Sitio Barriles is a farm with an archaeological museum owned by the Landau-Houx family. I had heard of the site but had not had a chance to visit. And it is so easy to reach, since it is located in Caizán 6 kilometers from the town of Volcán. You can stay in a hotel in Volcán or in a hotel in Cerro Punta. The road is in perfect condition. A sign on your right hand tells you that you arrived at Sitio Barriles.
This farm was part of the agrotourism in Panama campaign, so we contacted the owners Edna Houx and José Luis Landau to photograph it. We arrived just before lunch and suddenly the sky became dark and a torrential rain began, typical of September. We took advantage of the visit to talk to Edna and interview her.
The Houx family arrived almost 100 years ago
In 1924, the Houx family arrived in the area in search of land to grow coffee. A group of North Americans and Europeans migrated to the highlands of Chiriqui, which offered better climate and agricultural opportunities. They stayed until 1938 when the Second World War began and they had to leave the place.
As Americans planted coffee they had no need to dig very deep, only 12 inches. When they left, the local peasants began to dig deeper in search of painted rabbits and what they found was ceramic ‘huacas’ which were Pre-Columbian artifacts. In 1941 they discovered the first 18 statues made in human size, no more than 2 meters. Much was destroyed and sold by the indiscriminated ‘huaqueria’.
By 1946 the families who owned the large coffee plantations returned and realized what was happening. They pass the news to a museum in Panama and to National Geographic who conducted an expedition in 1949.
The name ‘Sitio Barriles’ was given because they found information that the valley of 5.5 square kilometers and 1,300 meters above sea level was called ‘Barriles’ which in English means barrels. At the beginning of the last century, dwellers of the lowlands looked for new types of soil and found stones in the form of barrels.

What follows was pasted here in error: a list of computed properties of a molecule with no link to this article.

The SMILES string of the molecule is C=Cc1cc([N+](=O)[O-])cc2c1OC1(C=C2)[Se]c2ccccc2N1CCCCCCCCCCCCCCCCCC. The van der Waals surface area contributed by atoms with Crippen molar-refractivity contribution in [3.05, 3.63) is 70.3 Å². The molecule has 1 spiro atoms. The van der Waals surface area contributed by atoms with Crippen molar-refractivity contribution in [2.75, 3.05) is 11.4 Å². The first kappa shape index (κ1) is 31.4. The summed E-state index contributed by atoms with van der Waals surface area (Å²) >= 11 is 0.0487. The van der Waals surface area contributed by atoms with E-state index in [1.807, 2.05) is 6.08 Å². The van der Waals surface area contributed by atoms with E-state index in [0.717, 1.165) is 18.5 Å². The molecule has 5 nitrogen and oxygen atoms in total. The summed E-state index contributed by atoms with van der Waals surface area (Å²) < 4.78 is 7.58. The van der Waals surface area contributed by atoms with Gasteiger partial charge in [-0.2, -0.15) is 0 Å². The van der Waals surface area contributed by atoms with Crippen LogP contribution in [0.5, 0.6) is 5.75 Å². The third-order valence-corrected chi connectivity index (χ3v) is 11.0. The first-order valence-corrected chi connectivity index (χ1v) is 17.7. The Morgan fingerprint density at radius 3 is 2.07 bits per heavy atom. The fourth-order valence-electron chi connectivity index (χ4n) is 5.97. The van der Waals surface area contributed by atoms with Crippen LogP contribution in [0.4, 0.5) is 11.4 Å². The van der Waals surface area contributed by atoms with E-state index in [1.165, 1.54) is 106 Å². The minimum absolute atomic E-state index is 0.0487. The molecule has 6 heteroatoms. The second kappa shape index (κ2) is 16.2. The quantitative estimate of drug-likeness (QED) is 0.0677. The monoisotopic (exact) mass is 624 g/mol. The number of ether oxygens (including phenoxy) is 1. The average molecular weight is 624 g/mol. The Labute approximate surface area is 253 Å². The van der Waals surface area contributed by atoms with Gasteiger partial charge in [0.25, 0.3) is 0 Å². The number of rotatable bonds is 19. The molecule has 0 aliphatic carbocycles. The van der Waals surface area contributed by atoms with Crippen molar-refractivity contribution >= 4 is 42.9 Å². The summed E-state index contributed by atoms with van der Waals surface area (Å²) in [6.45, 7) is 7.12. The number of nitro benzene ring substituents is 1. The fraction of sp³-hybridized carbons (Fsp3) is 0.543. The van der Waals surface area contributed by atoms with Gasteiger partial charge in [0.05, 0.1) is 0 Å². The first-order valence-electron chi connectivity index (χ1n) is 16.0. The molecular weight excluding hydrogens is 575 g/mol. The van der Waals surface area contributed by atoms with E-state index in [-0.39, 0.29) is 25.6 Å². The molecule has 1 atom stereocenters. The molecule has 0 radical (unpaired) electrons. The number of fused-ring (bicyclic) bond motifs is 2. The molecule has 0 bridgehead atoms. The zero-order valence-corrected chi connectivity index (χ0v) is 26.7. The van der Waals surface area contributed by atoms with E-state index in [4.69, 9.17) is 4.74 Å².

Edna’s dad was in the National Geographic project. When he bought, he had no idea of the archaeological value of the land. This expedition was what gave the name of “Barriles Culture” to the group that lived in the area between 300 and 600 AD. This pre-Columbian culture was not indigenous due to its physical characteristics. The statues had human size and shape with characteristics of people from upper Asia and lower parts of Africa.
The pottery of Barriles Culture was simple without colors. It was worked in relief with local clay. This culture ended with the volcanic eruptions of Tzisingal and Colorado. Almost a millennium later the Mayans arrived in the area. It is the only place in Panama with evidence of the presence of these indigenous people who lived at Sitio Barriles 900 years ago. They worked stones in a totally different way using squares with angles and lines. And the pottery had snakes and paintings. The objects were authenticated by scientists with radio carbon that is faster and more effective.
The next day we had to return early in the morning. This time we had a radiant sun and perfect light to take pictures. At the entrance to the path there are exhibits that are part of the 300 you can see in Sitio Barriles. You must go down a spiral staircase to enter the trails that are part of a botanical exhibition.